and Uncle Jack, Mr. D.H. Sample and Sample both came down. Settled

in Eau Gallie and then Deerfield and Pompano and later about the last

twenty, twenty five yearrof their life lived here in Fort Pierce. The

family was quite active in the church, the Eastern Star, the Masons. Dad

served over twenty years on the school board for a shortvas school super-

intendent. Some of the stories that happened back prior to 1920 are the

ones that I cannot remember but+hey have been told me. You can probably

figure from that how old I am, Danny. T haven't figure out how old you

are yet, but maybe they can when I date this 1920. I remembered several

things after 1920. The S mple boys at that time used to go back to

North Carolina to visit their uncle, who was the last living uncle that

they had. The old gent lived to be 96 years old. Traveling along the old

A1A, or what is US 1, and they got above Titus ville and they went across

the railroad about daylight or a little later, and when they crossed

the railroad one of them turned to the other and said, "I wonder when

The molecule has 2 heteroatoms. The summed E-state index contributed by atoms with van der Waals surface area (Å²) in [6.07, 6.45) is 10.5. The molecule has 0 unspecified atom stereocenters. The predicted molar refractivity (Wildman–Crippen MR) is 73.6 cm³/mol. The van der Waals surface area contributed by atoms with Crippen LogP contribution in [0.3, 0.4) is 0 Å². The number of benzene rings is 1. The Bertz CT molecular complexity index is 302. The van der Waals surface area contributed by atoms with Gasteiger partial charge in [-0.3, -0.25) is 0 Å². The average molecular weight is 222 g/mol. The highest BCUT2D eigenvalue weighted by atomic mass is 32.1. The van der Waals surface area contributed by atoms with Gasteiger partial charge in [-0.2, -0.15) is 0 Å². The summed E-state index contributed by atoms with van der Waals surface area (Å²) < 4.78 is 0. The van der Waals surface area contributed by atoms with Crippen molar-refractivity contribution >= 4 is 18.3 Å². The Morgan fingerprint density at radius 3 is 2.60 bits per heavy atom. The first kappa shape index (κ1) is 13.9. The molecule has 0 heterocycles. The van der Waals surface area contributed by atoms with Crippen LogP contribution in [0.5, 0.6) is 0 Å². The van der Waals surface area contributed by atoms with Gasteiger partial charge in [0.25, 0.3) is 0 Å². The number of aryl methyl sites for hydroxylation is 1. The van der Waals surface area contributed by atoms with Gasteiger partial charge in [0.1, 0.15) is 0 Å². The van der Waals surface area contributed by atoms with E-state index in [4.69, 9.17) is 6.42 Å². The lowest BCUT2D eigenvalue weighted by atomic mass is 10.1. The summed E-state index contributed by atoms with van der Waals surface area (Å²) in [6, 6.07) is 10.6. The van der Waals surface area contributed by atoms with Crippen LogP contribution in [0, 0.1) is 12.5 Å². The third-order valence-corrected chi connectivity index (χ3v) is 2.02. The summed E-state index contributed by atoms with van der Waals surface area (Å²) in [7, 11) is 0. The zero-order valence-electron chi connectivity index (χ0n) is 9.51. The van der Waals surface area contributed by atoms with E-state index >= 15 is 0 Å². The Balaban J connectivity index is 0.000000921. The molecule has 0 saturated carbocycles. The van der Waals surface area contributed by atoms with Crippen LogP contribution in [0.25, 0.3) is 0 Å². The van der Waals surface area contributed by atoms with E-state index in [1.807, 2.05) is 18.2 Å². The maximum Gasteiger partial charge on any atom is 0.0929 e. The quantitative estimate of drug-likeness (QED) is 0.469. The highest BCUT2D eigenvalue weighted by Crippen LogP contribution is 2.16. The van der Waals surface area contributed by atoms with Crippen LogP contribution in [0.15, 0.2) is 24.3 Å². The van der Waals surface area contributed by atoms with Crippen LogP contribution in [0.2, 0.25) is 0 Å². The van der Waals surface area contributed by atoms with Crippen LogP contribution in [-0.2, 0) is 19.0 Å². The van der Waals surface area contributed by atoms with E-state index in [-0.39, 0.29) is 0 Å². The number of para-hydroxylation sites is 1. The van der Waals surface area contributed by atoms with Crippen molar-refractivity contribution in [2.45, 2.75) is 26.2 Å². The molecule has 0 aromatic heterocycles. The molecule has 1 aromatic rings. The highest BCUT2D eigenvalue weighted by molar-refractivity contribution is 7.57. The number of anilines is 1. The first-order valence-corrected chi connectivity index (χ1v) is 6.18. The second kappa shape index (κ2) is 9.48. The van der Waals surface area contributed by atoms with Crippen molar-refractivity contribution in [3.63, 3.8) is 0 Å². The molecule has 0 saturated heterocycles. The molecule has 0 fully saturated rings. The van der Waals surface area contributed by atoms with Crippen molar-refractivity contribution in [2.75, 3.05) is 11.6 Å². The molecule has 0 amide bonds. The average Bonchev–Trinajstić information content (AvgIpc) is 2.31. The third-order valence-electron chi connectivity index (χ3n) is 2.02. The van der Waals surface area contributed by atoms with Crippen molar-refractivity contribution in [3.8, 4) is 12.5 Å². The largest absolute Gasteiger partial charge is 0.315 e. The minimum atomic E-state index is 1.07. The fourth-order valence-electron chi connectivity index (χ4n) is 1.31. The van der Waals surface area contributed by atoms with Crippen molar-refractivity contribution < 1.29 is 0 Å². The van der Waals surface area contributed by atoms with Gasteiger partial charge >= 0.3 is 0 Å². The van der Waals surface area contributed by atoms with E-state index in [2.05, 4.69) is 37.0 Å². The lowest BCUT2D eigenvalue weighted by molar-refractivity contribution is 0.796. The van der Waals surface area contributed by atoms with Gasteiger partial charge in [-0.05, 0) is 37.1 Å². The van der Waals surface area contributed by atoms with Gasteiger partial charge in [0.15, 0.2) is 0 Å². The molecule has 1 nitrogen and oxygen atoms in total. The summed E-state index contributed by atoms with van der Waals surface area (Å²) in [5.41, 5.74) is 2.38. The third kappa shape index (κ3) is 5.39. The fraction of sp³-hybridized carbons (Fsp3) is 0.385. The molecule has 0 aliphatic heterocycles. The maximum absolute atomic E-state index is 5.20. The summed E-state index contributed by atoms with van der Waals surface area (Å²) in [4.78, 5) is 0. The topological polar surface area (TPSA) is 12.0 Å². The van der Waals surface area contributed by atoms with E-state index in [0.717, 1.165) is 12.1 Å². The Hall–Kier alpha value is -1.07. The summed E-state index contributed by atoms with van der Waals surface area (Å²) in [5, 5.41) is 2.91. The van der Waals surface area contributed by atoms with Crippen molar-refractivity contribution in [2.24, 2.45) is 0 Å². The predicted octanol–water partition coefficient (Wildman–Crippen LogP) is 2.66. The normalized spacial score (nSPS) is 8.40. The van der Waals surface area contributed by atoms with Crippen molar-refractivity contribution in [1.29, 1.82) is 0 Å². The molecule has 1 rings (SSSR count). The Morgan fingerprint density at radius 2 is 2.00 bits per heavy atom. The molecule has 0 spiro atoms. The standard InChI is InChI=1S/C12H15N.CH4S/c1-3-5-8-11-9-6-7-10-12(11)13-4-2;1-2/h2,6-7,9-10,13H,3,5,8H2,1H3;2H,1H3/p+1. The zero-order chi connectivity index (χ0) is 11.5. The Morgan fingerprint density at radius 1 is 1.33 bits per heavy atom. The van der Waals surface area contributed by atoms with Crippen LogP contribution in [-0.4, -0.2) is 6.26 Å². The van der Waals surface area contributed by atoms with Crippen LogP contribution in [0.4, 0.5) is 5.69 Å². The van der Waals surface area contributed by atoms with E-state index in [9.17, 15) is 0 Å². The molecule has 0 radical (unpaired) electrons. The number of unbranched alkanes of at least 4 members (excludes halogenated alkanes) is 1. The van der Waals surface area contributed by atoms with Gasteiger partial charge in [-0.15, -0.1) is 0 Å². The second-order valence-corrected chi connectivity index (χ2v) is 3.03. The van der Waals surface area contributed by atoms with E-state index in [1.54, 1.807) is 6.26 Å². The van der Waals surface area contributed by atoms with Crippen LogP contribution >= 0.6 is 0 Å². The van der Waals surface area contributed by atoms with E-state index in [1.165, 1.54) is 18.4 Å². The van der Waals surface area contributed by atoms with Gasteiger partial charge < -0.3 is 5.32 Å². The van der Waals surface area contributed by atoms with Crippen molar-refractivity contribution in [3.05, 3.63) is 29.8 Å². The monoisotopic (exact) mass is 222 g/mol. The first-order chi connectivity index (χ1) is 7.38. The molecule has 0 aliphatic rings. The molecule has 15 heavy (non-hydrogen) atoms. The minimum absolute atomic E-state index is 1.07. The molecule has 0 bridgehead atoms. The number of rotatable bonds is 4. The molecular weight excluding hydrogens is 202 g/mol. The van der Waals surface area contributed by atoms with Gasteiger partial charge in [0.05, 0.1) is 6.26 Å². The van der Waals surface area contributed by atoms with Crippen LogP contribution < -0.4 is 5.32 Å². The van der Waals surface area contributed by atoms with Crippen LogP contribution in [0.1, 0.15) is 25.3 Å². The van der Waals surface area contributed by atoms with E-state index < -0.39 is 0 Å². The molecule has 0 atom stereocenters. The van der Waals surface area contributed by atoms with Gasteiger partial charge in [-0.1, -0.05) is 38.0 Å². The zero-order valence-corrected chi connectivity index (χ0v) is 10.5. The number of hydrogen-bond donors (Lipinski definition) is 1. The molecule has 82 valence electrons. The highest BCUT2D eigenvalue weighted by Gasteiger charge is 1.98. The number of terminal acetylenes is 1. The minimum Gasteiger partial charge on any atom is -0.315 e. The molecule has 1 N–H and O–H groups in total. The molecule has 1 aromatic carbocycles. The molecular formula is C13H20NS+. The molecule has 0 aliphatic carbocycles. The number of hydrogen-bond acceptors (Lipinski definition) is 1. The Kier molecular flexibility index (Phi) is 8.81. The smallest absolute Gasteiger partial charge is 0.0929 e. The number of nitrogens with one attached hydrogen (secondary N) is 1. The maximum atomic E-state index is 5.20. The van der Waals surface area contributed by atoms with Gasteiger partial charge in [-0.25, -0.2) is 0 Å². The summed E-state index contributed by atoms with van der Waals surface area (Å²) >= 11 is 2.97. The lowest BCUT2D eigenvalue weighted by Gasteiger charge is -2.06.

the Florida east coast is going to double track this track at Titus ille

or just at that crossing. Another one says they did it five years ago.

*0d






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And he said, "No they didn't." So that commenced an argument. The argument

lasted all the way to North Carolina and all the way back to Titusville

at which time they crossed the track, got dut at night to inspect it to

make sure it was single or double track. To this date I don't know which it

was but that argument lasted for several days. Another story that you

who remember my Uncle Harry being quite a joker, jokester, might have

remembered that he had aice house at Eau Gallie and many people on the

railroad were his close friends and they used to bring fruit by for him

to chill. Back then it wasn't, they didn't have ice on the trains or if

they had it it wasn't acceptable or accessible to them so many times

they'd bring watermelons to Uncle Harry to chill down for them. So

one day he decided he'd play a trick on them. He took a nice, great

big watermelon and placedit down in the solution whcih

was used to freeze the ice. And he froze that watermelon just as hard

as a rock. And gave it to these railroad hands, who were friends of his,

and they wen y and took it on down the way and stopped to eat it. Well

the next day, as the story goes they came back and siad, "Mr. Sample, what

in the world did you do to that watermelon?" He played very coy and said,

"Why?" They said, "Well, there was something wrong with it. We couldn't